After the PS1 generation, MIDI synths were still heavily used (and are still heavily used today), but the quality of the synths improved so much that it’s not an issue anymore. But the big thing that the PS2/GameCube/Xbox era allowed for in sound design was more sampling of effects and music. Full scores sounded much better, and licensed soundtracks became more and more common, as they did near the end of the PS1 generation, the Tony Hawk’s Pro Skater series being an excellent example.
Higher memory capacity on the discs (DVDs became used more and more on the PS2 as it went on, though there were many early games that were black/purple CDs) meant that much more material could be used in these games. Look at the progression from Tony Hawk’s Pro Skater 3 (when PS1s were more common) to Tony Hawk’s Pro Skater 4 (when the PS2 was stronger): the soundtrack list literally doubled in the fourth entry in the series.
With videogames become a more and more commercially successful medium came deals with previously-known musicians to do music for the games. Now videogame music wasn’t always done by someone who’d been doing that primarily; other musicians could be hired to do it instead, though this didn’t harm people who were already in the business.
An excellent example of this (and one of my favorite videogame soundtracks) is the score for Stubbs The Zombie in Rebel Without A Pulse. The soundtrack is (with the exclusion of “The Living Dead” by Phantom Planet) pop songs from the 50’s and 60’s covered by various indie/alt artists, to fit their individual styles and the darkly humorous tone of the game. There’s Clem Snide covering “Tears on My Pillow”, Cake covering “Strangers in the Night”, Oranger covering “Mr. Sandman”, and, most eclectically, The Flaming Lips covering “If I Only Had a Brain”. Examples like this are few and far between, but the fact that the industry and the hardware allowed for stuff like this to happen was a great sign of progress. As discussed with Silent Hill 1 in the last installment, different genres of music became more and more common in original game soundtracks, and these new genres heavily benefited from the higher sound quality afforded by increased amounts of memory and by the increasing relevance of the games industry.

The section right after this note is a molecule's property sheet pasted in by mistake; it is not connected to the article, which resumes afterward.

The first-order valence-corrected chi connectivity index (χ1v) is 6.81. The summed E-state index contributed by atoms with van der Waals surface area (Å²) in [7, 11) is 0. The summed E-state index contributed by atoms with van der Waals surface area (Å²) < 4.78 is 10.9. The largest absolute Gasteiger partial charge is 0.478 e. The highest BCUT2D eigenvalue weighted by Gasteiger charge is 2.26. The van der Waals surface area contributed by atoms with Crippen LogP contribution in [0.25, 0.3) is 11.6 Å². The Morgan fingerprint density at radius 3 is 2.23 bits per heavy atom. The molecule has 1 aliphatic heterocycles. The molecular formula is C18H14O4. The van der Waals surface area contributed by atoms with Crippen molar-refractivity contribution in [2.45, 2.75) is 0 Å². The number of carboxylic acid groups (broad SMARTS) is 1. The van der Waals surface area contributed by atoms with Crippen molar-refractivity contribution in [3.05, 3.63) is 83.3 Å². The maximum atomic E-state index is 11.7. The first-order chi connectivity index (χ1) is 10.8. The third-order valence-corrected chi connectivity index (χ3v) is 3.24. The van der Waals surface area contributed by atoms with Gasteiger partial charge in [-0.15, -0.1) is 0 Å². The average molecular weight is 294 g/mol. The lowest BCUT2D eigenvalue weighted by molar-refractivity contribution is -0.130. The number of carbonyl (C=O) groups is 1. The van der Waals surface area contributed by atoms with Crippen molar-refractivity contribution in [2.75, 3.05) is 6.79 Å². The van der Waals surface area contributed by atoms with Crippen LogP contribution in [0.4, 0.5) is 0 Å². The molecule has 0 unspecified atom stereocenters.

Sound effects in this generation were also improved markedly. Even though the game has become a bit of a joke due to how it was structured (“You wanna shoot the guy, but shoot the barrel instead, okay, just shoot the barrel.”), Black is one of the best examples of how much a game could benefit from better sound effects. This video should give you a good idea of what it sounded like. Though the game looks pretty bad, the sound design is superb, especially for the time. The voices through the walkie-talkie are realistically muffled and distorted, explosions have force to them, and gunfire is impactful. This game came out a while before the modern military shooter was made gigantic by Call of Duty 4 and even further behind games like Battlefield: Bad Company that managed to combine effective sound design with good graphics.
Though the current generation hasn’t done much with soundtracks (still mostly synthesized, licensed soundtracks are easy to do and can be higher capacity), games like Black laid the path for more effective use of sound effects. Battlefield: Bad Company, as well as almost all of DICE’s games, are extremely good examples of this. Let’s say you’re standing in a building that’s being shot at over and over again by your opponents; you can feel the impact of each explosion, and as the building gets hit more and more and is about to fall over, it starts creaking, louder and louder. Effects, as strong as the explosions and as subtle as the creak, do so much to draw you in, and they add another level of gameplay onto the shooting, giving you an idea of how long it’ll be until your hideout collapses on your head.
Developers have also figured out how to use licensed soundtracks as effectively as original scores, I believe. As I discussed extensively in my review of Saints Row: The Third and on the last episode of the Shockcast, that game did a brilliant job of using licensed music to achieve a certain mood and enhance the action. From shooting up a penthouse to Kanye West’s “Power” to listening to “You’re the Best Around” after completing a notoriously difficult objective, it shows how much you can affect someone’s enjoyment of a game just by playing the right music at the right time. That’s what put that game over the top to me, what made it amazing.
I’m definitely the sort of person who responds well to excellent use of sound, but, for everyone, sound can do so much to improve a game’s imagery, draw you in, and entertain you, and it’s only improved as the hardware and the relevance of videogames as a cultural medium have improved. So give some thanks to the foley artist and the composer; they do a lot more than you realize.